Tebow did show some small improvement during his brief time in New England – his best game was his last when he went 6-for-11 for 91 yards, two touchdowns and an interception Thursday against the Giants. But that performance was hardly a masterpiece, and it came against the dregs of New York’s defense. Plus, Tebow had nowhere to go but up after his first two games as a Patriot.

In the preseason opener against Philadelphia, Tebow showed brutal indecision, holding the ball with receivers open all over the field on multiple plays. He looked like an overmatched, free agent rookie, not a former first-round pick with three years of NFL experience, and he finished that game 4-for-12 for 55 yards.

Somehow, things got worse the next week.

On Aug. 16 against Tampa Bay, Tebow put up passing numbers that are hard to even fathom – 1-for-7 for negative-1 yard and an interception. Sadly, those stats told the story. It looked just that ugly, especially after Tom Brady dissected the Buccaneer defense by going 11-for-12 for 107 yards and a touchdown, and that was just days after tweaking his knee. Even backup Ryan Mallett looked good against the Bucs, finishing 12-for-20 for 137 yards and a touchdown.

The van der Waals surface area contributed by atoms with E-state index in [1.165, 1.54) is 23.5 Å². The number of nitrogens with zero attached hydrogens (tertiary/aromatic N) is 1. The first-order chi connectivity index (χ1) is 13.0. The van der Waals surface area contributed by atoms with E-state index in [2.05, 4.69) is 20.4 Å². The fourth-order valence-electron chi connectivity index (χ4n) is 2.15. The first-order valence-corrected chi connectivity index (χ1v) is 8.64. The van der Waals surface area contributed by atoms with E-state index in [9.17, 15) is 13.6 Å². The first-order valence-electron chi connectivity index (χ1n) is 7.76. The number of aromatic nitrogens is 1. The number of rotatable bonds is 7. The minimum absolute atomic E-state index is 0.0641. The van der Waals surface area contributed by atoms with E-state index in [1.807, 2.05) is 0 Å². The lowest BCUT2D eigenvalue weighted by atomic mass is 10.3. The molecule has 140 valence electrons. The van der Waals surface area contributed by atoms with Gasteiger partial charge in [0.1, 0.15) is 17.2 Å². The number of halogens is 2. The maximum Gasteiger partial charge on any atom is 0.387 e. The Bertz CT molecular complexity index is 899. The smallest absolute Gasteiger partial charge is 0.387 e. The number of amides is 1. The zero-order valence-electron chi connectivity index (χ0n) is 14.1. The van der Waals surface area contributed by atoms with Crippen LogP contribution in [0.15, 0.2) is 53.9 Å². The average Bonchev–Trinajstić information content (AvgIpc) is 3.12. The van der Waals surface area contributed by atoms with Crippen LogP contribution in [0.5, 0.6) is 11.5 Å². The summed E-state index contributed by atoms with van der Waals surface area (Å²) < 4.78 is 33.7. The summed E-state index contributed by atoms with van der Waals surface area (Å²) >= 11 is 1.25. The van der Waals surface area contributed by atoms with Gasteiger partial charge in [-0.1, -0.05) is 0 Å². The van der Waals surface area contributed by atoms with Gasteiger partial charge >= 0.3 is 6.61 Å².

To be fair, Tebow did show his running ability against Tampa Bay, gaining 30 yards on six carries. That’s always been his best skill, and he finished the preseason with 91 rushing yards on 16 attempts.

But that was hardly enough to overcome his passing deficiencies, and despite being a rugged runner, Tebow took seven sacks.

The makeshift offensive line he was playing behind deserves some of the blame for all those sacks, but Tebow has a history of taking sacks, which speaks to his slow decision making. According to ESPN Stats, Tebow has been sacked on 10.3 percent of his dropbacks, the second-highest percentage for any quarterback over the last three seasons, just behind the 10.4 percent of Kevin Kolb.